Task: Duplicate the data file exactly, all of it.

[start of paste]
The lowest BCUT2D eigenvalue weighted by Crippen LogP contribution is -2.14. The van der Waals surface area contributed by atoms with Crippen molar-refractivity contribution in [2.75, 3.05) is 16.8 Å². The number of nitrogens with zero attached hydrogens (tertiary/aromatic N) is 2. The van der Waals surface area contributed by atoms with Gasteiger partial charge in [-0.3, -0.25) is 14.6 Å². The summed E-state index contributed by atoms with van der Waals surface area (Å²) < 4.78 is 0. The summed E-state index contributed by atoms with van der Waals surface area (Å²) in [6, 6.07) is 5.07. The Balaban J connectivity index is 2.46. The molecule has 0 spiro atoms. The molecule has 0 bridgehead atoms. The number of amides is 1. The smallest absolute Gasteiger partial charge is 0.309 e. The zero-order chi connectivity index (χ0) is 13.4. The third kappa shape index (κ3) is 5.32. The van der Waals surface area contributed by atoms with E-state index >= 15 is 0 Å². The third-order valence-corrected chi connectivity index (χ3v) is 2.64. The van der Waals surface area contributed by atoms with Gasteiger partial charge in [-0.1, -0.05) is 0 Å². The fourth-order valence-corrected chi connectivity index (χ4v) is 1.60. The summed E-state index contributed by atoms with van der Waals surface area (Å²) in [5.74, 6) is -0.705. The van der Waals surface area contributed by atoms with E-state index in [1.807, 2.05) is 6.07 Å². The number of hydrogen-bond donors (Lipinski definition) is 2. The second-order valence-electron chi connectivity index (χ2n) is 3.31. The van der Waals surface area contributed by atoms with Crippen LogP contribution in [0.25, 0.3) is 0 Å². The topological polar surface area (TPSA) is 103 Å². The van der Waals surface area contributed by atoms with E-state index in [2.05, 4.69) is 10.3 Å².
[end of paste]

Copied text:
The lowest BCUT2D eigenvalue weighted by Crippen LogP contribution is -2.14. The van der Waals surface area contributed by atoms with Crippen molar-refractivity contribution in [2.75, 3.05) is 16.8 Å². The number of nitrogens with zero attached hydrogens (tertiary/aromatic N) is 2. The van der Waals surface area contributed by atoms with Gasteiger partial charge in [-0.3, -0.25) is 14.6 Å². The summed E-state index contributed by atoms with van der Waals surface area (Å²) < 4.78 is 0. The summed E-state index contributed by atoms with van der Waals surface area (Å²) in [6, 6.07) is 5.07. The Balaban J connectivity index is 2.46. The molecule has 0 spiro atoms. The molecule has 0 bridgehead atoms. The number of amides is 1. The smallest absolute Gasteiger partial charge is 0.309 e. The zero-order chi connectivity index (χ0) is 13.4. The third kappa shape index (κ3) is 5.32. The van der Waals surface area contributed by atoms with E-state index >= 15 is 0 Å². The third-order valence-corrected chi connectivity index (χ3v) is 2.64. The van der Waals surface area contributed by atoms with Gasteiger partial charge in [-0.1, -0.05) is 0 Å². The fourth-order valence-corrected chi connectivity index (χ4v) is 1.60. The summed E-state index contributed by atoms with van der Waals surface area (Å²) in [5.74, 6) is -0.705. The van der Waals surface area contributed by atoms with E-state index in [1.807, 2.05) is 6.07 Å². The number of hydrogen-bond donors (Lipinski definition) is 2. The second-order valence-electron chi connectivity index (χ2n) is 3.31. The van der Waals surface area contributed by atoms with Crippen LogP contribution in [0.25, 0.3) is 0 Å². The topological polar surface area (TPSA) is 103 Å². The van der Waals surface area contributed by atoms with E-state index in [2.05, 4.69) is 10.3 Å².